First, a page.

Lent has arrived in the Catholic world, Mexico included. This period of time marks the days between Ash Wednesday and Easter Sunday, and many Mexicans observe Lent by not eating meat and preparing certain dishes seen only at this time. I am not Catholic, but I appreciate Lent as a time to try different foods and recipes. This is the only time empanadas filled with tuna fish and canned peas make their appearance in the bakery departments of the big supermarkets. When we first tried this — and obviously we will try just about anything — we weren’t so sure about the taste combination, but now Russ and I look for this odd snack when we go grocery shopping during the days and weeks leading up to Easter. Torta de Garbanzo is another unusual Lenten dish with sweetened, ground beans, more reminiscent of an Asian sweetmeat than something you would find in a Mexican cookbook.
During our travels years ago, we visited friends in Sayula, Jalisco. Antonia and José Ojeda welcomed us warmly and fed us well. Antonia’s six-year old granddaughter was the young girl I mentioned in yesterday’s review of Taco Cuervo, when I wrote about trying to make perfect tortillas. She had laughed and laughed at my dismal results. Now she had another opportunity to see me in action, and must have anticipated the entertainment I would unwittingly give her this time.
We arrived at the beginning of Lent, and Antonia, knowing of my keen interest in the local food, asked me to help her make Torta de Garbanzo. This is the kind of opportunity I dream of — working with an excellent Mexican cook in her own kitchen, making one of her recipes. Somehow, I had the presence of mind to write down the recipe as I watched and helped.
Antonia brought out her metate, the heavy, stone tablet on which corn, cocao beans, and, in this case, cooked garbanzo beans, are ground to a flour or paste. She showed me, in a few efficient moves, how to grind the beans, and I went to work. The soft garbanzo beans turned to mush in no time, but when she added the almonds and broken cinnamon bark, I felt my arms start to tire. I thought of my nice Cuisinart food processor back in my kitchen, as well as every other appliance and gadget that makes cooking easier. The burning muscles and sore knees — yes, we were on the floor working — brought me up short. Here was Antonia, my senior, making quick work of this, while I failed to grind every bit of cinnamon bark until it disappeared into the garbanzos. She had to finish the job. If her granddaughter were around, she probably got another laugh, if not a snicker, from my performance.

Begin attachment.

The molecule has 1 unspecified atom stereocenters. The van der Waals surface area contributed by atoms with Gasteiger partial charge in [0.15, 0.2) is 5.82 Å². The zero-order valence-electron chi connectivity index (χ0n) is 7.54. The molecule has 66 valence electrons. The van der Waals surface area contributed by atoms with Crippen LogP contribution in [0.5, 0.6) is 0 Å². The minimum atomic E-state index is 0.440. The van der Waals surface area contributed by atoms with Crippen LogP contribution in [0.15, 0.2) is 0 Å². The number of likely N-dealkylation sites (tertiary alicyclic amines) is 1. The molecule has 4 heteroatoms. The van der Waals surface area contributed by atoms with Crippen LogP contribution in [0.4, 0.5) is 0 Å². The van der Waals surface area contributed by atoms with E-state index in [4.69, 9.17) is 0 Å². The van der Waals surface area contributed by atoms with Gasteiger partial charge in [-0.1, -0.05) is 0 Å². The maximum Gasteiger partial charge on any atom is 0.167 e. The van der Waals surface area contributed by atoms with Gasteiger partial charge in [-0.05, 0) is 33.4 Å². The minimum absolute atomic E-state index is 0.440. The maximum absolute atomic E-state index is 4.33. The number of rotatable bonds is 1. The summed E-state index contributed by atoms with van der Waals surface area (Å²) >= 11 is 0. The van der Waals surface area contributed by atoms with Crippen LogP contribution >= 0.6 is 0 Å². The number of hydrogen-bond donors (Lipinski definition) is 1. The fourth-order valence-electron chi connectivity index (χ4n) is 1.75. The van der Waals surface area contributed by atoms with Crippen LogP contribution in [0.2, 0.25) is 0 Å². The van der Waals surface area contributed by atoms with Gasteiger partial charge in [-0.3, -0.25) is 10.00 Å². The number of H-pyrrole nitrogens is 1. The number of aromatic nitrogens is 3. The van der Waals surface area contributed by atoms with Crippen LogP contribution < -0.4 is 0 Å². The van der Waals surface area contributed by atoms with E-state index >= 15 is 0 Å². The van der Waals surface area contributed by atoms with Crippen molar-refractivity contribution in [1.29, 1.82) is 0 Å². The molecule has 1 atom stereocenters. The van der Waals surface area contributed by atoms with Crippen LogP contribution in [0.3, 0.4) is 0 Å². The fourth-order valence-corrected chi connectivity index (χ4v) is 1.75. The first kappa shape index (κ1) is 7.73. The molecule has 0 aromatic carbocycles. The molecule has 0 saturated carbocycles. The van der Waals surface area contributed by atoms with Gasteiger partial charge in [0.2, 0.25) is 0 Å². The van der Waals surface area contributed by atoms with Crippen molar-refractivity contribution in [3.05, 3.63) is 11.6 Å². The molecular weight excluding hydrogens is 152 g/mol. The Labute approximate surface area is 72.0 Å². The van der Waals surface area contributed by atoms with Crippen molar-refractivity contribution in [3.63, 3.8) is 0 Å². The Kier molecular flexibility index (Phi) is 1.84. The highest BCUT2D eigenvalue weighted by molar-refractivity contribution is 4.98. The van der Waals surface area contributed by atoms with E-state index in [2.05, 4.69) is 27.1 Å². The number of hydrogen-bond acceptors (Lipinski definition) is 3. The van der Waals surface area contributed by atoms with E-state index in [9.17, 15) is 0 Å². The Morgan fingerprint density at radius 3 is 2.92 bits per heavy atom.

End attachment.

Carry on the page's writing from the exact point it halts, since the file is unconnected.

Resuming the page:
Today, I’m making Antonia’s Torta de Garbanzo again, but the Cusinart is doing the grinding. I’m still a wimp.
I halved Antonia’s recipe, and now after eating a slice, I wish I had made the full amount. I also decreased the sugar, using brown sugar instead of panela, the hard, unrefined cones of dark sugar that also gave me sore arms that day. And where does a gringa like me find natas, the skin formed on boiled milk that is skimmed again and again until there is enough for a recipe? I used evaporated milk and it worked, but next time I’ll make natas. Antonia would approve. Almonds were blanched and skinned, and raisins were de-stemmed — the sweet, fruity, almost purple raisins I bought at Teresa’s store here in La Cruz still had some stems attached.
Torta de Garbanzo serves 6
- 2 cups cooked garbanzo beans, drained
- 1/4 cup dark brown sugar
- 1/2 teaspoon cinnamon
- 1/2 cup natas, or evaporated milk
- 1 egg
- 10 blanched and skinned almonds (0r 1/2 oz. almond butter)
- 1/4 cup raisins
- cinnamon to dust surface
- crema (Mexican sour cream) and cajeta (dulce de leche) for garnish
- Pre-heat oven to 350 deg. F. (180 C.). Generously butter an 8″ round baking dish.
- In food processor, puree beans, sugar, cinnamon and almonds.
- Add milk and egg and process until smooth.
- Stir in raisins.
- Spoon into baking dish and dust top with additional cinnamon.
- Bake for 25-35 minutes, or until firm.
- Cool for at least one hour before serving.
- Garnish with crema and cajeta.
- If you double the recipe, use a 9″ baking dish.
- Pour boiling water over almonds to blanch. Remove from water after thirty seconds, and squeeze to pop the nut out of the skin.
- Cajeta, also known as Dulce de Leche, is caramelized goat or cow milk. It was called for in the original recipe, but instead of adding it to the other ingredients, I spooned some over the crema when the torta was served.
- José Ojeda is one of Mexico’s most famous knife makers. For thirteen generations, his family has been making high quality, award winning hunting and kitchen knives.
- How to Make Natas (cookinginmexico)
- How to Make Dulce de Leche (Cajeta) (David Lebovitz)
- Hand-Made Sayula Knives (Guadalajara Reporter)